Buy or sell: Cards' moves should come down to choice between sea -

Buy or sell: Cards' moves should come down to choice between seasons

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ST. LOUIS ( -- In the final days before the All Star break, as the season enters the period in which it’s both too late and too early to be truly captivating, fans are searching for something, anything, to spice up the action. Perhaps that’s why a tweet like this sent Cardinal Nation into a tizzy:

All that tweets says, in essence, is a struggling team is interested in a player that’s pretty good. Not that they’re actively pursuing him, or even that they plan to. They just have interest, the same way I might have interest in going to Bermuda, though I’ve had no formal talks with any airlines or hotels.

Morosi is in the scoop business, so these little nuggets serve a dual purpose: 1) it lets you know he’s still a guy who gets inside information and 2) it primes the pump for the actual scoops to come at the end of July. Parts are going to start flying, and he’s chumming the Twitter waters for when they do.

Now, Morosi might know much more than he put out. He may be withholding some of his information out of deference to its source, opting to protect a relationship for future use. But as it stands, the Cardinals’ interest in Donaldson is just that, and how much further they go down that road depends on which season they’re playing for.

Should the Cards Buy or Sell this trade deadline? Share your thoughts.

2017 or 2019?

The Cardinals aren’t in teardown mode. They’re not competitive with the league’s best teams, but they’re a lot closer than clubs like the Padres or Reds. It’s not time for The Process, but they are quite obviously more than one piece away. The only way this team makes a meaningful run in October is if all their existing talent peaks at the right time, and even then they’d need some help. New GM Mike Girsch can’t count on that, and he certainly shouldn’t trade away marquee prospects based on the premise.

To get where they need to be, the Cardinals would hemorrhage young pitching (Luke Weaver, Alex Reyes, Jack Flaherty) and positional talent (Harrison Bader, Paul DeJong, Delvin Perez). Were they to fall short in their championship pursuit, they’d face a future bereft of cost controlled talent and have nothing to show for it.

Rather than throwing good money after bad, they should get up from the table and come back when the odds are better.

Why 2019?

If the Cardinals are to take the long view, the beacon in the fog has to be the 2018-2019 free agency period. It will be the most talent-rich, cash-soaked offseason in history and a chance to reshape a franchise with the stroke of a pen.

Up for grabs: Manny Machado, Bryce Harper, Charlie Blackmon, Adam Jones, Daniel Murphy, Josh Harrison, DJ LeMahieu, and on and on. Elvis Andrus can opt out of his contract that year, as can Clayton Kershaw and David Price. Dallas Keuchel will be on the market along with Andrew Miller.

Heck, the Cardinals could even sign Matt Adams if they wanted him back.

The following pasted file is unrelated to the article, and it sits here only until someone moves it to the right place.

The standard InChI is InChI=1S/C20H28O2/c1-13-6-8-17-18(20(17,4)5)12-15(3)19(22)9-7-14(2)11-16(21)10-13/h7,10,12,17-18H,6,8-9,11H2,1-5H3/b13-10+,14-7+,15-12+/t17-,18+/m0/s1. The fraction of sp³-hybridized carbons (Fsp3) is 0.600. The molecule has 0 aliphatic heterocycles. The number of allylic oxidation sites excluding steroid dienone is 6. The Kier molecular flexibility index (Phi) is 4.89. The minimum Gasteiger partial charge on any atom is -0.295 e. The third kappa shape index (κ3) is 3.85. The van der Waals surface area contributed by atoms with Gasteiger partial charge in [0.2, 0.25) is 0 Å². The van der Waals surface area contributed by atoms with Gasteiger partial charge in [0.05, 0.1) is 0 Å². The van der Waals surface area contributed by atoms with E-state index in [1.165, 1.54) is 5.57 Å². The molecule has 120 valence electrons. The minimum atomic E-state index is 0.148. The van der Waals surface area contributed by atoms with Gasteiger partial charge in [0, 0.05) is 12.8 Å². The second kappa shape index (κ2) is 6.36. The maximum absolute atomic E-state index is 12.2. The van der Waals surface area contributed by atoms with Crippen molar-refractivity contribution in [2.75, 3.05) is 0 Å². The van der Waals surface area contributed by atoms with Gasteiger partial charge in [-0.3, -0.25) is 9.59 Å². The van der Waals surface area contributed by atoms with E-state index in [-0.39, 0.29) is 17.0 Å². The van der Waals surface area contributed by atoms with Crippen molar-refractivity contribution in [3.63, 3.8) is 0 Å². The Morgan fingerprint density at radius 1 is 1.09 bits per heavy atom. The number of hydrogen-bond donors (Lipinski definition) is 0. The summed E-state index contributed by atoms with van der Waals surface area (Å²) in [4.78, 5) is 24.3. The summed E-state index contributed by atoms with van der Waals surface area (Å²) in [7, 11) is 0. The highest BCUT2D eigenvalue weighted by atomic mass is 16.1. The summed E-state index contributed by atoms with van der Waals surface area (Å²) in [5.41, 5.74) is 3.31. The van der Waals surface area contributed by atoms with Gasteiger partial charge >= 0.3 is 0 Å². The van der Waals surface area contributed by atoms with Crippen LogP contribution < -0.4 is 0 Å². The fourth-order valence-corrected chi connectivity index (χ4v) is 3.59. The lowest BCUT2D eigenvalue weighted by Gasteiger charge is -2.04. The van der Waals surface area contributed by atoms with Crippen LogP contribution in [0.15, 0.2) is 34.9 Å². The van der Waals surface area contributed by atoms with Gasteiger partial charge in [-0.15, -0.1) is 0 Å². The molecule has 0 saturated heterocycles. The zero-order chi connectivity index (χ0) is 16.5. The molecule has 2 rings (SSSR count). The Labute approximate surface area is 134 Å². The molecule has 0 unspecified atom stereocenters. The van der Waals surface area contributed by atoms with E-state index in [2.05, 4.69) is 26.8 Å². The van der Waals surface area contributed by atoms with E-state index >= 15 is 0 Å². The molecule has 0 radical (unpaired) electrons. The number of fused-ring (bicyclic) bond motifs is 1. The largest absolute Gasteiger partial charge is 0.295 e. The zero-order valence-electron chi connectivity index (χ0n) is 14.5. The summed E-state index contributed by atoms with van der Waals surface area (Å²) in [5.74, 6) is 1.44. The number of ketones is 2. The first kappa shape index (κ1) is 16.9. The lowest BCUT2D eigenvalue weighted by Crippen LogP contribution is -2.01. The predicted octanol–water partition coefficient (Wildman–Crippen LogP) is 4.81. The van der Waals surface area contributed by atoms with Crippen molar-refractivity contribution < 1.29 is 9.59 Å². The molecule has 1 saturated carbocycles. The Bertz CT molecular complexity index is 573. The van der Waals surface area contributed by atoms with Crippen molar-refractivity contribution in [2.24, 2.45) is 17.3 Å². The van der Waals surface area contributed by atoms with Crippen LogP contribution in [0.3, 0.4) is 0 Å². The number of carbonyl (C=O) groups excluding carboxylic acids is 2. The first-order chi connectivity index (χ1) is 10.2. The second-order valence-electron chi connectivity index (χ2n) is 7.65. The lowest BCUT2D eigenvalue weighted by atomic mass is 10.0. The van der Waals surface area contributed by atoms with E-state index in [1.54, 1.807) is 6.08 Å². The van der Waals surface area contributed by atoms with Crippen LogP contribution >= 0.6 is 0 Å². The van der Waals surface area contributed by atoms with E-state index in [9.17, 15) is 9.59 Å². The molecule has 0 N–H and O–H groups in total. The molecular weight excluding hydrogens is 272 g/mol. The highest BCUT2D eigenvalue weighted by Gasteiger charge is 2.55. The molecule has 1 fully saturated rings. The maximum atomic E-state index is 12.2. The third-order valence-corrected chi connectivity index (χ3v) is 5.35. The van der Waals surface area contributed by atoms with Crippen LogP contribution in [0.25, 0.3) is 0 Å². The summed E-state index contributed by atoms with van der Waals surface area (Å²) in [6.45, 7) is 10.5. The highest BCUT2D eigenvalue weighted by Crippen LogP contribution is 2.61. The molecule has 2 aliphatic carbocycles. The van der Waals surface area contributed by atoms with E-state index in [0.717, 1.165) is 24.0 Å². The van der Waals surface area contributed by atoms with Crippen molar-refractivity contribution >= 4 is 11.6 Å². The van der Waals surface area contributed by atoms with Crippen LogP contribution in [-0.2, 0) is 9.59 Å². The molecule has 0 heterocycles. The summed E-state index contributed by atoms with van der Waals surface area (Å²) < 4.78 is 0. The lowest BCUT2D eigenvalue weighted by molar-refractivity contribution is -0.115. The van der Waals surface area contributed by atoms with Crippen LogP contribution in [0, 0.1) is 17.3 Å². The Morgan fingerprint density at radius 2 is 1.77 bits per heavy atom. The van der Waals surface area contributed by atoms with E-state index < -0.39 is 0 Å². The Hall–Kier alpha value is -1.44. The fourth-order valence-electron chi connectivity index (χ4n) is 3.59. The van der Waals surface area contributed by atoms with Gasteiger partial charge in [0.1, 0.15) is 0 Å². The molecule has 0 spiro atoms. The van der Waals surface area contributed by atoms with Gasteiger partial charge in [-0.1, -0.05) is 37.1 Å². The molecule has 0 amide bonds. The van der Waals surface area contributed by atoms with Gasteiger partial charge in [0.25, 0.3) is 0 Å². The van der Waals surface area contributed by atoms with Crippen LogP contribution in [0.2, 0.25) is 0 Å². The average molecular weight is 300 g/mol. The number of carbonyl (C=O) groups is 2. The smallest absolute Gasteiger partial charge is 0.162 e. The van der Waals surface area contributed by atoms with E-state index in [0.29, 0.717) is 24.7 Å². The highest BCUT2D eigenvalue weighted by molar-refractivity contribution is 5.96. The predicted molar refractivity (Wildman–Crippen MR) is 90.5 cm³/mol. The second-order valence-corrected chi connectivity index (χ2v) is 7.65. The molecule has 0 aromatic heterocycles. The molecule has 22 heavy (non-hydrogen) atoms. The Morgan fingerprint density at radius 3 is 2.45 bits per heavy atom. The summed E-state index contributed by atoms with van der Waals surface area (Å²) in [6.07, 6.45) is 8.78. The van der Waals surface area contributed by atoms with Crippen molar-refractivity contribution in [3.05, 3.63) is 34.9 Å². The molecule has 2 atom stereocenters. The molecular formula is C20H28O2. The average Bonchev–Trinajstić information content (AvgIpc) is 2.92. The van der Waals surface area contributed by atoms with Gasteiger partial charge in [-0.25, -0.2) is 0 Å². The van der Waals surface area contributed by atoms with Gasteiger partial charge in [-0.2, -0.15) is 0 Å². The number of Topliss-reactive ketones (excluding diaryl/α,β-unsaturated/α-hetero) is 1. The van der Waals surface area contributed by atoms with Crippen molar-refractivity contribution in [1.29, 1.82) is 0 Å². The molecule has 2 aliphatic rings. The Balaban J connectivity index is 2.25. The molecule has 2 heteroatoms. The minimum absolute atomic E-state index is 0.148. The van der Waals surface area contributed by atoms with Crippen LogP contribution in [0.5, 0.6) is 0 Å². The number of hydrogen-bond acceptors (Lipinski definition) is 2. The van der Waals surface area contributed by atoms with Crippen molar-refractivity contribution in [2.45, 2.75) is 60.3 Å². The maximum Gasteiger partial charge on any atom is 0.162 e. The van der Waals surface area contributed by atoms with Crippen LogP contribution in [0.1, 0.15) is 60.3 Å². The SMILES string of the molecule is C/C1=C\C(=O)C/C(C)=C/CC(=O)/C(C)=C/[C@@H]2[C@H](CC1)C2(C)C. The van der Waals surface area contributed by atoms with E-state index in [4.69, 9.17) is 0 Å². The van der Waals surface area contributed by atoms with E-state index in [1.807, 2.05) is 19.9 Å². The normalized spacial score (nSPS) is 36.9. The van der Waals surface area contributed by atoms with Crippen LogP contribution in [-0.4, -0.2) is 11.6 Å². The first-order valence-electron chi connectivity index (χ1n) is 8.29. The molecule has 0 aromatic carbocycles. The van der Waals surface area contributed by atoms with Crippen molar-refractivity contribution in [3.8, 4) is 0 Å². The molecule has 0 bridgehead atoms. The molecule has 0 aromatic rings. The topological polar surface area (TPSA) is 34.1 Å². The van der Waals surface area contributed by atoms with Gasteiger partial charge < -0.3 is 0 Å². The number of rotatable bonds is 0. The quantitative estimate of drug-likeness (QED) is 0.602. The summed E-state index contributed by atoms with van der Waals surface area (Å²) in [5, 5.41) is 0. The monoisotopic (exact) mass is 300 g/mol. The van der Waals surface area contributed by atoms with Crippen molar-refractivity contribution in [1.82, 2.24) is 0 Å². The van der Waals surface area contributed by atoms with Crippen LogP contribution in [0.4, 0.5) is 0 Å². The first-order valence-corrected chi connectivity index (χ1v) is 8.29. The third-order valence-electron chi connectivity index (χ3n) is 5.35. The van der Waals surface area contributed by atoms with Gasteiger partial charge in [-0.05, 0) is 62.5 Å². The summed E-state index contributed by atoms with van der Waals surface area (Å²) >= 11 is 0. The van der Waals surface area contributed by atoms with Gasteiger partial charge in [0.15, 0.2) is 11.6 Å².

Also on the market? Josh Donaldson. He’ll be 33 during that signing period, and the question has to be asked: Would the Cardinals sign him heading into 2019? He had an MVP season in 2015 and was a thunderous talent the last couple years. But he’s struggled in 2017, and is currently slashing worse than several existing Cardinals. If Donaldson wouldn’t be earmarked as part of a long-term plan in 2019, then why spend prospects (who would be part of long term plan in 2019) to rent him for two seasons if the championship window isn’t there?

Machado and Harper would be 26 years old in 2019. Either one of them could be The Guy the Cardinals are missing and could remain so for the better part of a decade. By that time players like Reyes and Bader and Flaherty could have matured into bonafide MLB talent and still be wearing The Birds on the Bat (and still be under low-cost, long-term control).

There’s no guarantee every one of those above names make it to free agency (the Orioles haven’t spent a dime in pitching, presumably saving up for their offer to Machado), but enough of them will. With the $1 billion TV deal the Cardinals signed with Fox Sports Midwest set to kick in next year, they’ll have plenty of cash to go after the name (or names) they want.

With that opportunity on the horizon, any trades this season should pass through a simple filter: will this player be part of the long term plan in 2019? Unless the answer is yes (and yes in a sense that goes beyond him being a complimentary piece), shipping ascendant talent out for new blood is tough to justify.

As is targeting someone like Giancarlo Stanton, who would command a tremendous talent outlay in a trade, is a mortal lock to miss time each season to injury and has a contract worth the GDP of a small nation. Both Machado and Harper will make brain-melting amounts of money, but that’s all it would take to get them. No prospects need to be exchanged, only a check. If you’re going to pay someone $200 million-plus, that should be the sum total of the bill.

A stagnant 2017 has the fanbase clamoring for the front office to make moves, but unless they’re the right moves, the result will just be more of the same.

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